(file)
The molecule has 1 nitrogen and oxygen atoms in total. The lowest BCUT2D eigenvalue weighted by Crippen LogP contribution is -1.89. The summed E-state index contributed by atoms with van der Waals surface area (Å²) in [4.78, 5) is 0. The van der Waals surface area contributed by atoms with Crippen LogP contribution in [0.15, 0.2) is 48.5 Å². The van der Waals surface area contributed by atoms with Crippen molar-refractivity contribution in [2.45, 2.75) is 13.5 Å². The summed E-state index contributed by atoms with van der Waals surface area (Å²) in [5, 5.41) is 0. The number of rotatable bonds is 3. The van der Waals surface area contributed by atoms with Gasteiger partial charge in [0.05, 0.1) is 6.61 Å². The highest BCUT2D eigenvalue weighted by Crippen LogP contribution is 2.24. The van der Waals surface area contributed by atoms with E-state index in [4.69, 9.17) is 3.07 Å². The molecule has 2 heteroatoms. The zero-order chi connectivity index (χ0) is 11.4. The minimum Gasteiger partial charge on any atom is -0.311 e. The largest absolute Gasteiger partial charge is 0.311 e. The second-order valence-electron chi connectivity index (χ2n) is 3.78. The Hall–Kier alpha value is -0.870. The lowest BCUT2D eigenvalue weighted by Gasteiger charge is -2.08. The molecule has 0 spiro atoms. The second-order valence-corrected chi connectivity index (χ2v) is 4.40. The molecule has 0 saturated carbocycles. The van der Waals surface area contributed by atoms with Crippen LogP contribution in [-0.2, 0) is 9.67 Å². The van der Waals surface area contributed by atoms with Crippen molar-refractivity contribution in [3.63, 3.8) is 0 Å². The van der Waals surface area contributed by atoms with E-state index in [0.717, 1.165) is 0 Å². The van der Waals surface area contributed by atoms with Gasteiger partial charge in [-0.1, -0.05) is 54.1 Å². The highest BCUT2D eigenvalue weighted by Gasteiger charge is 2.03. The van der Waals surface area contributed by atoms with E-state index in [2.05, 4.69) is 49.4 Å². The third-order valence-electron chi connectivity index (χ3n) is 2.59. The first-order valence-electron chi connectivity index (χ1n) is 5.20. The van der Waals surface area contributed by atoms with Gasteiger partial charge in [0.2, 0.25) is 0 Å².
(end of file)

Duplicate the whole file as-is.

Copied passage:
The molecule has 1 nitrogen and oxygen atoms in total. The lowest BCUT2D eigenvalue weighted by Crippen LogP contribution is -1.89. The summed E-state index contributed by atoms with van der Waals surface area (Å²) in [4.78, 5) is 0. The van der Waals surface area contributed by atoms with Crippen LogP contribution in [0.15, 0.2) is 48.5 Å². The van der Waals surface area contributed by atoms with Crippen molar-refractivity contribution in [2.45, 2.75) is 13.5 Å². The summed E-state index contributed by atoms with van der Waals surface area (Å²) in [5, 5.41) is 0. The number of rotatable bonds is 3. The van der Waals surface area contributed by atoms with Gasteiger partial charge in [0.05, 0.1) is 6.61 Å². The highest BCUT2D eigenvalue weighted by Crippen LogP contribution is 2.24. The van der Waals surface area contributed by atoms with E-state index in [4.69, 9.17) is 3.07 Å². The molecule has 2 heteroatoms. The zero-order chi connectivity index (χ0) is 11.4. The minimum Gasteiger partial charge on any atom is -0.311 e. The largest absolute Gasteiger partial charge is 0.311 e. The second-order valence-electron chi connectivity index (χ2n) is 3.78. The Hall–Kier alpha value is -0.870. The lowest BCUT2D eigenvalue weighted by Gasteiger charge is -2.08. The molecule has 0 spiro atoms. The second-order valence-corrected chi connectivity index (χ2v) is 4.40. The molecule has 0 saturated carbocycles. The van der Waals surface area contributed by atoms with Crippen LogP contribution in [-0.2, 0) is 9.67 Å². The van der Waals surface area contributed by atoms with Crippen molar-refractivity contribution in [3.63, 3.8) is 0 Å². The van der Waals surface area contributed by atoms with E-state index in [0.717, 1.165) is 0 Å². The van der Waals surface area contributed by atoms with Gasteiger partial charge in [-0.1, -0.05) is 54.1 Å². The highest BCUT2D eigenvalue weighted by Gasteiger charge is 2.03. The van der Waals surface area contributed by atoms with E-state index in [2.05, 4.69) is 49.4 Å². The third-order valence-electron chi connectivity index (χ3n) is 2.59. The first-order valence-electron chi connectivity index (χ1n) is 5.20. The van der Waals surface area contributed by atoms with Gasteiger partial charge in [0.2, 0.25) is 0 Å².